Campus construction jobs set for summer
Published: Thursday, May 10, 2012
Updated: Friday, May 11, 2012 10:05
Students will have their last chance to sit on concrete benches outside residence halls before they are demolished in June. The effort will be one of many renovations being made to residence halls and academic buildings this summer.
Roof repairs will take place on Hood, deFredenburgh, Moffitt, Wilson, Kent and Harrington halls. The heat-recovery units installed on the rooftops will bring heat exhausted from the building back inside.
Energy-efficient lighting will be installed by the courtyard outside Adirondack Hall and behind Macdonough Hall. Meanwhile, an energy-efficient pump motor, which would circulate hot water throughout campus, will replace the multiple pump motors performing the job now.
“Our main savings will come from upgrading heating and electric systems,” Construction Project Development and Field Oversight Professional Jules LaPoint, who oversees construction projects, said.
To avoid fire-safety violations, architects will replace all fire doors inside Adirondack and Banks Halls. The new doors are meant to lock tightly.
“When there is a fire, a lot of pressure builds up in the building and doors are incredibly important to prevent fire from spreading,” Bryan Hartman, director of housing and residence life, said.
Harrington will be the next residence hall to close as part of the housing office’s 10-year master plan, which involves annually renovating one building. Renovating Hood Hall was the first step toward completing this project.
Changes to Harrington include upgrades of electric and heating systems as well as the addition of an elevator and lounges with kitchenettes on every floor. Each dorm room will have a new circuit breaker, energy-efficient lighting and a system allowing residents to control heat levels.
Lighting will be replaced with compact-florescent units that emit brighter light by consuming less energy than the lighting currently in place.
“Technology in lighting has come a long way in the last few years,” La Point said.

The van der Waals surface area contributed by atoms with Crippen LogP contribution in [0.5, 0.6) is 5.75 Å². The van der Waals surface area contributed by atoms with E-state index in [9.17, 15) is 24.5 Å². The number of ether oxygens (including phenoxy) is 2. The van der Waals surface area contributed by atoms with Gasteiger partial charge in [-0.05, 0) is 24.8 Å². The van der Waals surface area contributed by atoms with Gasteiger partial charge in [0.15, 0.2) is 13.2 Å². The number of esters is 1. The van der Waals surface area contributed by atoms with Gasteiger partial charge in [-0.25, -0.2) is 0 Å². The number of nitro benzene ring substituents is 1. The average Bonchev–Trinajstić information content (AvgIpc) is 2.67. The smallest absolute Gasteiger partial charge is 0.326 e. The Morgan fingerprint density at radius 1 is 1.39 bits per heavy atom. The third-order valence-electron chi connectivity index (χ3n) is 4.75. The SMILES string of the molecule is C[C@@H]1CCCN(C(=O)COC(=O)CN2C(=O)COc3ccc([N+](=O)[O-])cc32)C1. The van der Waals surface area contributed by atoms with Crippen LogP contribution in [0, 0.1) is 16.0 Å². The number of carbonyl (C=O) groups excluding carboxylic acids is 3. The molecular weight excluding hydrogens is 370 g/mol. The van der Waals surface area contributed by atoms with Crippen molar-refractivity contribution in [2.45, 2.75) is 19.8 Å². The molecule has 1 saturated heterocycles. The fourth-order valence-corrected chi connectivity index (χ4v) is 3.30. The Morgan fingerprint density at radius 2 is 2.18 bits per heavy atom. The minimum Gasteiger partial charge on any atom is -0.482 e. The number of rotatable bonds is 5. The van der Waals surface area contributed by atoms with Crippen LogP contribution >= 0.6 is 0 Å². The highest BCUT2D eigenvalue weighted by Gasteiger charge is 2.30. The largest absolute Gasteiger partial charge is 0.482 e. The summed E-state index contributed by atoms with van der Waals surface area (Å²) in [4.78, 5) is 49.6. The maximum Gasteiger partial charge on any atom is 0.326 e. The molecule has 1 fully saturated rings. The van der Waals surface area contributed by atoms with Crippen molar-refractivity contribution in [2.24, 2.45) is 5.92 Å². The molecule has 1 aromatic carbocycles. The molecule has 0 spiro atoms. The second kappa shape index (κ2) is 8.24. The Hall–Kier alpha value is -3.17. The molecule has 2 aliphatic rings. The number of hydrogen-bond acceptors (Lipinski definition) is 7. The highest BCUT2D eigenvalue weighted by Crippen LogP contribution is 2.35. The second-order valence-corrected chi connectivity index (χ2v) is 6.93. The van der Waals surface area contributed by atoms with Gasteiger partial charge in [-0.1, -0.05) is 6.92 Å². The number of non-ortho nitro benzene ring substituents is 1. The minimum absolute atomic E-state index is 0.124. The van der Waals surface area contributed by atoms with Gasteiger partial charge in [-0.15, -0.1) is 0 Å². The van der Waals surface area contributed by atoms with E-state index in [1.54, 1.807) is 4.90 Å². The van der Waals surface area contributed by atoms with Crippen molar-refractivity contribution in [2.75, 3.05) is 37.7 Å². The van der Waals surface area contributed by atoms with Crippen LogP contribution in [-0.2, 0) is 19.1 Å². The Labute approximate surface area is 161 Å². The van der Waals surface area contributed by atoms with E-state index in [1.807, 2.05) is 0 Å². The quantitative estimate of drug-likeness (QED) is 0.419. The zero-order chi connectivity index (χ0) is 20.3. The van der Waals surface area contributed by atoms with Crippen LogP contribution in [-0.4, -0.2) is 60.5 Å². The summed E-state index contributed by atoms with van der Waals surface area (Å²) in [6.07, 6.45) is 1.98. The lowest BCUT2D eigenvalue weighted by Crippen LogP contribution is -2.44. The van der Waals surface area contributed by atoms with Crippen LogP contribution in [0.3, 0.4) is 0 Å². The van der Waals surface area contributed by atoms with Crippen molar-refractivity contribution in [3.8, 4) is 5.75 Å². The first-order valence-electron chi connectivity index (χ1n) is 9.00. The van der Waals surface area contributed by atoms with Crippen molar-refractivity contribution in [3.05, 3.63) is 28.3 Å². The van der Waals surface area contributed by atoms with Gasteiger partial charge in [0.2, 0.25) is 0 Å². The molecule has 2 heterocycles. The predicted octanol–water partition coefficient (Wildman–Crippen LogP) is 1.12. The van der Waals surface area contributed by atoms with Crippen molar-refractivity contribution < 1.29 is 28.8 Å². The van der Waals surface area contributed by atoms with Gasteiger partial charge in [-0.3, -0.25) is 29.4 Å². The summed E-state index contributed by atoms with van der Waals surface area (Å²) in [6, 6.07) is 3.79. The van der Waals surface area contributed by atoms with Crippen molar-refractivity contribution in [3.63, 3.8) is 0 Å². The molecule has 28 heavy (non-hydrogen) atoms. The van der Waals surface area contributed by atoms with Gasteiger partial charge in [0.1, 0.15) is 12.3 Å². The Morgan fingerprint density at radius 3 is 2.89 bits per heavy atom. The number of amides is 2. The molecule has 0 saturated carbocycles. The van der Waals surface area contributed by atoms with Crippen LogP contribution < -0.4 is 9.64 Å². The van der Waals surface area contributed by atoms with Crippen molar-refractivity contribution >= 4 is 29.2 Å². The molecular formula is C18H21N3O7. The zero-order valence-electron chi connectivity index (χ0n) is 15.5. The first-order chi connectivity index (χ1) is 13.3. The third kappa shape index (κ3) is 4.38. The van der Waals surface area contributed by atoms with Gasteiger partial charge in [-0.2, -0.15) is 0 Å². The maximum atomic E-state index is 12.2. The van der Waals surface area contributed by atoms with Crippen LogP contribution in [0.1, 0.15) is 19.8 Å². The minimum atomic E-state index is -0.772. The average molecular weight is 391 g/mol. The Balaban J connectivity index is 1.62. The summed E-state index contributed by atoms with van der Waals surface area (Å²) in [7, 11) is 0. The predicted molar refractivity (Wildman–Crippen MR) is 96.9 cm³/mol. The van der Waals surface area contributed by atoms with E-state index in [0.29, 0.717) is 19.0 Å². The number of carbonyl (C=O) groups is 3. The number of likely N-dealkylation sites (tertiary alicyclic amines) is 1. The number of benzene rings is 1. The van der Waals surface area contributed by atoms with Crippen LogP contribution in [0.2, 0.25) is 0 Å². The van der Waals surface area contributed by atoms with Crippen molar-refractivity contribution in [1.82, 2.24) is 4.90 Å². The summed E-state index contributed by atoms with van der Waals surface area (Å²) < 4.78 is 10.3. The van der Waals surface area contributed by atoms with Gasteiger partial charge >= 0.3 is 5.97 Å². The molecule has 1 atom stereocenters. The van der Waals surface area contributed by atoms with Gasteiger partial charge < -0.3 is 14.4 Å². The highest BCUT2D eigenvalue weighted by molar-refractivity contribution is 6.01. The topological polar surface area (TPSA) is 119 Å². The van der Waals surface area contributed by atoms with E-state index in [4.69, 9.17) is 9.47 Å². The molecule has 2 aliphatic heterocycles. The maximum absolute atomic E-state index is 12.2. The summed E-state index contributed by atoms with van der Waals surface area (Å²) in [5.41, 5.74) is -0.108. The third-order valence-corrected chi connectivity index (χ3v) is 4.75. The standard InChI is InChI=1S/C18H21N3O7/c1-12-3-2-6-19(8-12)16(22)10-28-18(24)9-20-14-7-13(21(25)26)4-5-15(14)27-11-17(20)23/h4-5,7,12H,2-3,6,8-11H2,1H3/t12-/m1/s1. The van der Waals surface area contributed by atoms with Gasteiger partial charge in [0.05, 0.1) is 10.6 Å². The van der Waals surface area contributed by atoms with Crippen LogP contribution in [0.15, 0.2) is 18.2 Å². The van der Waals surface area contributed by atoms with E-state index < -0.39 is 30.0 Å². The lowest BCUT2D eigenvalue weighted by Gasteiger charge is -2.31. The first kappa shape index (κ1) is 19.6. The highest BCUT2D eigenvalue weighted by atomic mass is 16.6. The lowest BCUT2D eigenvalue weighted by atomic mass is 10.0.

However, students will lose the opportunity to live in Harrington Hall’s largest dorm rooms on the second and third floors. These rooms will be replaced by lounges. Each dorm room will also lose a few inches of space to make up for interior insulation.
“None of the residence halls were insulated when they were built, which is bizarre to me,” Hartman said.
Windows in the basement lounge of Harrington Hall will also have insulation. Today, these windows are comprised of single-paned glass with aluminum framing. New windows will feature double-paned glass with a type of insulation gas in between the two slides.
Windows will also be replaced in Yokum and Memorial halls, as well as Clinton Dining Hall, which will undergo bathroom and stairway repairs.
Phase two of Hudson Hall’s renovation will continue this summer. The project is slightly behind schedule because safety personnel are removing more asbestos than the amount estimated by a design-phase survey of hazardous material.
The Beaumont Hall renovation project will begin in August. The project is similar in scope to Hudson’s changes.
Alterations to the pond by Hawkins Hall are in the pre-design phase, according to a report by capital projects manager Rick Larche. Once renovations are complete, the pond is expected to run year round. The lawn will also serve as a teaching area for professors of environmental science.
The renovation of residence halls, besides the work done to Harrington as part of the master plan, is funded by a savings account, which the housing office set up for construction projects. The master plan project is funded by money burrowed in the form of bonds issued by the Dormitory Authority of New York, a state entity that issues bonds to SUNY schools and other public institutions.
Hartman said the Harrington project will cost about $4 million.
The price of construction projects outside the master plan varies. Roof replacement of Kent Hall, for example, costs about $222,000.
The third building to be renovated as part of the master plan is deFredenburgh. Delta Engineering and Mach Architects, the design teams behind the renovations to Hood and Harrington, plan to have a design for deFredenburgh by December 2012.
Hartman said deFredenburgh may include a multi-purpose, sound-proof area where students can engage in activities such as studying or playing music.